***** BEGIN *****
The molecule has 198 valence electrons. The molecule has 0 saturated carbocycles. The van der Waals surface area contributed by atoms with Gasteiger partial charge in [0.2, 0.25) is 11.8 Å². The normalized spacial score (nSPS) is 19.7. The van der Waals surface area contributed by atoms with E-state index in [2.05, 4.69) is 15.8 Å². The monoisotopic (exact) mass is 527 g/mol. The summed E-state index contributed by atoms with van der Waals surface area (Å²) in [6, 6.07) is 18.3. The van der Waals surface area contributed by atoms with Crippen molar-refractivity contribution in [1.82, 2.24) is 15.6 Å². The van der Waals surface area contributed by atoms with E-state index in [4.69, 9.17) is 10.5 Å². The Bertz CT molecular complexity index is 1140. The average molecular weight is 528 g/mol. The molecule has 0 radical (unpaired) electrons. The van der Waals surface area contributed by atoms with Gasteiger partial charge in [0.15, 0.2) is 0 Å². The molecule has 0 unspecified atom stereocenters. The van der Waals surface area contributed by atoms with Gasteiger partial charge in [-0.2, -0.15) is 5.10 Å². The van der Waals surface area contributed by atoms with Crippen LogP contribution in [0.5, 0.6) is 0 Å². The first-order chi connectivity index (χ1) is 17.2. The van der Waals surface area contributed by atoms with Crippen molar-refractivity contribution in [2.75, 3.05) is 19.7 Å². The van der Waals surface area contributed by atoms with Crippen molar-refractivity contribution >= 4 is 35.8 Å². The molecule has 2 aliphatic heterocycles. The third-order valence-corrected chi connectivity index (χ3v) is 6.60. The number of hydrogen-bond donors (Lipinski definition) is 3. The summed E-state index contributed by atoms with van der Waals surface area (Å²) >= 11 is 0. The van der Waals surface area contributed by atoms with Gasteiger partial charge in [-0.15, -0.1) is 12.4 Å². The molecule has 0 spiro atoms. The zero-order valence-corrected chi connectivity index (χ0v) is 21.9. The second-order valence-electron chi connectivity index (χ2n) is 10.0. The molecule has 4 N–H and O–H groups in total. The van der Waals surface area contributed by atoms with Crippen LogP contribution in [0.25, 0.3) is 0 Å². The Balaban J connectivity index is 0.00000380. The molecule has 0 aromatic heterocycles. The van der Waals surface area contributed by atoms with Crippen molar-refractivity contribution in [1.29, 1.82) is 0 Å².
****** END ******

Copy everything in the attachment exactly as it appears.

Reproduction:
The molecule has 198 valence electrons. The molecule has 0 saturated carbocycles. The van der Waals surface area contributed by atoms with Gasteiger partial charge in [0.2, 0.25) is 11.8 Å². The normalized spacial score (nSPS) is 19.7. The van der Waals surface area contributed by atoms with E-state index in [2.05, 4.69) is 15.8 Å². The monoisotopic (exact) mass is 527 g/mol. The summed E-state index contributed by atoms with van der Waals surface area (Å²) in [6, 6.07) is 18.3. The van der Waals surface area contributed by atoms with Crippen molar-refractivity contribution in [1.82, 2.24) is 15.6 Å². The van der Waals surface area contributed by atoms with E-state index in [4.69, 9.17) is 10.5 Å². The Bertz CT molecular complexity index is 1140. The average molecular weight is 528 g/mol. The molecule has 0 radical (unpaired) electrons. The van der Waals surface area contributed by atoms with Gasteiger partial charge in [0.15, 0.2) is 0 Å². The molecule has 0 unspecified atom stereocenters. The van der Waals surface area contributed by atoms with Gasteiger partial charge in [-0.2, -0.15) is 5.10 Å². The van der Waals surface area contributed by atoms with Crippen LogP contribution in [0.5, 0.6) is 0 Å². The first-order chi connectivity index (χ1) is 17.2. The van der Waals surface area contributed by atoms with Crippen molar-refractivity contribution in [2.75, 3.05) is 19.7 Å². The van der Waals surface area contributed by atoms with Crippen molar-refractivity contribution >= 4 is 35.8 Å². The molecule has 2 aliphatic heterocycles. The third-order valence-corrected chi connectivity index (χ3v) is 6.60. The number of hydrogen-bond donors (Lipinski definition) is 3. The summed E-state index contributed by atoms with van der Waals surface area (Å²) >= 11 is 0. The van der Waals surface area contributed by atoms with Gasteiger partial charge in [-0.15, -0.1) is 12.4 Å². The molecule has 0 spiro atoms. The zero-order valence-corrected chi connectivity index (χ0v) is 21.9. The second-order valence-electron chi connectivity index (χ2n) is 10.0. The molecule has 4 N–H and O–H groups in total. The van der Waals surface area contributed by atoms with Crippen LogP contribution in [0.25, 0.3) is 0 Å². The Balaban J connectivity index is 0.00000380. The molecule has 0 aromatic heterocycles. The van der Waals surface area contributed by atoms with Crippen molar-refractivity contribution in [1.29, 1.82) is 0 Å².